Biosensor to detect gluten quickly and efficiently
Spanish researchers have now developed a new device that enables the fast detection of gluten through a simple signalling process — and they believe it could be the basis for developing portable, fast, sensitive and simple systems to monitor gluten in food.
Close to 1% of the worldwide population suffers from coeliac disease, a complex and autoimmune disorder caused by ingesting gluten. Detecting gluten is a key element for coeliac patients to keep the disease under control, while the food industry is obliged to declare its presence in food.
Ramón Martínez Máñez, a Professor at Polytechnic University of Valencia (UPV) and Scientific Director of the Biomedical Research Networking Center in Bioengineering, Biomaterials, and Nanomedicine (CIBER-BBN), is working on developing intelligent methods to detect gluten, to prevent the accidental ingestion of this protein and fight against fraud in the food industry. He and his team have now developed a novel biosensor, described in the journal Analytica Chimica Acta.
“The biosensor is comprised by nanoporous anodic alumina films loaded with a fluorescent dye and capped with an aptameter (a DNA or RNA molecule) that specifically recognises gliadin, gluten’s soluble protein,” said study co-author M Carmen Martínez Bisbal, a Professor at the University of Valencia (UV) as well as researcher at the CIBER-BBN and Interuniversity Research Institute on Molecular Recognition and Technological Development (IDM UPV-UV).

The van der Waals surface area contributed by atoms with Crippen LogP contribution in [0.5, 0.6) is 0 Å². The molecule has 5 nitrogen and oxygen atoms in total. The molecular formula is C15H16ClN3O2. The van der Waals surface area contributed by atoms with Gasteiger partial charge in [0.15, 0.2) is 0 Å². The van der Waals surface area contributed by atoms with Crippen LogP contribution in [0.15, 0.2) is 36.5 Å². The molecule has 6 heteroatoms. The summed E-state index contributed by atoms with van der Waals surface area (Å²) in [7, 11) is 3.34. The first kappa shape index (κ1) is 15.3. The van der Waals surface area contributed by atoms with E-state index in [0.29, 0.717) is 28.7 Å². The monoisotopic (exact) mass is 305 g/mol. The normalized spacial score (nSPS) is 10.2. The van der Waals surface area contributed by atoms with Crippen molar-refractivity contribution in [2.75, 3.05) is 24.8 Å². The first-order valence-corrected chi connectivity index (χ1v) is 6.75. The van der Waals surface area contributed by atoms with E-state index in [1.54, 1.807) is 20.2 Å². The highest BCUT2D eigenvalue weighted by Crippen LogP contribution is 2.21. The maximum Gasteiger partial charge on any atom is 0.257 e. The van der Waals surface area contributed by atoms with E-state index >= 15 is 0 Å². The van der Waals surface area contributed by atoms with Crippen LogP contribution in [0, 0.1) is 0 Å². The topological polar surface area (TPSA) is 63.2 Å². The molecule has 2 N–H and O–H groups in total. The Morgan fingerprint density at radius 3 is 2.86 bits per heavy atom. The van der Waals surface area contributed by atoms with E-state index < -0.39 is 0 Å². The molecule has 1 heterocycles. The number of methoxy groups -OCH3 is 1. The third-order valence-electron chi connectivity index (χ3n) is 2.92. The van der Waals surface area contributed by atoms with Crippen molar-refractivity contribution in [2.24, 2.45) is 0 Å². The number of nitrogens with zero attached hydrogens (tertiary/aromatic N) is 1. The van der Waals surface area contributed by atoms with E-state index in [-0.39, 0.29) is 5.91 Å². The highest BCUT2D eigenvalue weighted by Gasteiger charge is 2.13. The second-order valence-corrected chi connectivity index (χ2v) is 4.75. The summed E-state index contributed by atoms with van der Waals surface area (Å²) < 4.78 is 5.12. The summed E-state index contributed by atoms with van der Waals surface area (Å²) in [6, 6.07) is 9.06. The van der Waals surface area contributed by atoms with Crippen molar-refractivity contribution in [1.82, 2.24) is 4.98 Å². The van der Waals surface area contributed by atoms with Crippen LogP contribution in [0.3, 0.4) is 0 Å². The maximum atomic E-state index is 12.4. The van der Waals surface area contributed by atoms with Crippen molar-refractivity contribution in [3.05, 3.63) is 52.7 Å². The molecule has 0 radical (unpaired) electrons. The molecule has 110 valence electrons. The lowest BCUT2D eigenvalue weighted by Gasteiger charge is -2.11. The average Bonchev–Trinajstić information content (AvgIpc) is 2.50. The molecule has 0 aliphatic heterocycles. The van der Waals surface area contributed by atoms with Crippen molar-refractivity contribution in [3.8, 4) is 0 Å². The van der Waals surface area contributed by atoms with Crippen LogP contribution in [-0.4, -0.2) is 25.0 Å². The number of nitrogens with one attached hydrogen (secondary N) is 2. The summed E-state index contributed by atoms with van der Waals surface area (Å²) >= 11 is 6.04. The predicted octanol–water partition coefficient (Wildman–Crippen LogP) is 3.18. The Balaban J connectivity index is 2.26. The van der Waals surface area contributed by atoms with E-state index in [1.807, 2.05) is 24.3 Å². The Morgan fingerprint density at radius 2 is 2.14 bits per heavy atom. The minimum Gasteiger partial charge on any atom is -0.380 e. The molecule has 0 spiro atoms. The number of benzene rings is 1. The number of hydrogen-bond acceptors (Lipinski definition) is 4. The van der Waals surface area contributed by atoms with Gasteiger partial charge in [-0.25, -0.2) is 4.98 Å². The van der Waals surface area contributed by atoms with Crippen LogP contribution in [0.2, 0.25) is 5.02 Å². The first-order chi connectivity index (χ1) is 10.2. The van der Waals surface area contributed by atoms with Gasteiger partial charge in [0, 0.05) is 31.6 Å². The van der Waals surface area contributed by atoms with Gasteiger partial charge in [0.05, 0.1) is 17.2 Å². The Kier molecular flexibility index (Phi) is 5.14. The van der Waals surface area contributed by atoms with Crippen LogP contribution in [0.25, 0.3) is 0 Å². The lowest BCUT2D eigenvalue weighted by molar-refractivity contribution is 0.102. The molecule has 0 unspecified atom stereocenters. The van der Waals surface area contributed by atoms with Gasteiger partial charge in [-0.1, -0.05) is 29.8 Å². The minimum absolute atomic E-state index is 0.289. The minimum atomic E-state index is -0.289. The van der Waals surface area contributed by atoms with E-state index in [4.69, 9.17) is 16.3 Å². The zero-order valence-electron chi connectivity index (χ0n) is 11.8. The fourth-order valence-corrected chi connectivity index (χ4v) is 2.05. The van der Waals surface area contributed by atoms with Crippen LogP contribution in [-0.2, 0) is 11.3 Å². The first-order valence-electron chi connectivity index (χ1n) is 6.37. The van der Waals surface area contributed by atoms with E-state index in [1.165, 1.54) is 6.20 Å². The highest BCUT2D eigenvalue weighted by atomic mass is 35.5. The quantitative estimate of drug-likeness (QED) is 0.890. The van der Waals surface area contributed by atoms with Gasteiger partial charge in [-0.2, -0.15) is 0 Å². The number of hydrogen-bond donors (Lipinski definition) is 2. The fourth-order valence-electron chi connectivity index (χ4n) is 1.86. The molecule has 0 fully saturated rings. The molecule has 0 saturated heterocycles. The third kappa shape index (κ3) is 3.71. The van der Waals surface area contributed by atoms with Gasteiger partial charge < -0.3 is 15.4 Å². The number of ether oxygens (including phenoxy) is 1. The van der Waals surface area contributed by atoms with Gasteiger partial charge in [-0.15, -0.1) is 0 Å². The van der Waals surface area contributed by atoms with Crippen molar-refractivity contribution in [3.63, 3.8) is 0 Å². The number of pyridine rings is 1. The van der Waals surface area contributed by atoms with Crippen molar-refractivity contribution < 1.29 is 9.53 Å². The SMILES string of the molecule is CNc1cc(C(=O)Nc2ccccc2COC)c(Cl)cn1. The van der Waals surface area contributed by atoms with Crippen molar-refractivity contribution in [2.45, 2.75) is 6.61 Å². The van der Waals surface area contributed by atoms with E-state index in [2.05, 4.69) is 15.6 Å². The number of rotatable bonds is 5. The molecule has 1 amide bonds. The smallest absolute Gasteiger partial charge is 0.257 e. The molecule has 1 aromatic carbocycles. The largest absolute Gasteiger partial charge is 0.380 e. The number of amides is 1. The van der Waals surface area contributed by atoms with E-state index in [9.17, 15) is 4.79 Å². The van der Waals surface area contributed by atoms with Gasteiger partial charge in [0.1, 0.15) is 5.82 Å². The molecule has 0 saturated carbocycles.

“In the presence of gliadin, the aptameter moves from the surface of the biosensor, resulting in the pores opening and the signalling dye being released,” added study author Sara Santiago-Felipe, a researcher at the CIBER-BBN and IDM UPV-UV.
The sensor has been validated in real food samples, making it possible to detect gluten via a simple signalling process, with great potential to be used in food control. Study author Luis Pla, a researcher at the CIBER-BBN and IDM UPV-UV, said, “We have confirmed that it has a detection limit of 100 µg kg-1 of gliagin, good selectivity and a detection time of 60 min.”
“Our results can be the basis to develop portable, simple, fast and sensitive systems to detect gluten, which can be easily adjusted by using different molecules, providing great potential for allergen tests,” Prof Máñez concluded.
Originally published here.
The use of submerged cages may be the answer the aquaculture industry is looking for, a new...
As the functional 'new' foods sector grows, GEA is set to design and develop a pilot...
Australian research has identified a weed issue that could affect gluten-free crops, such as...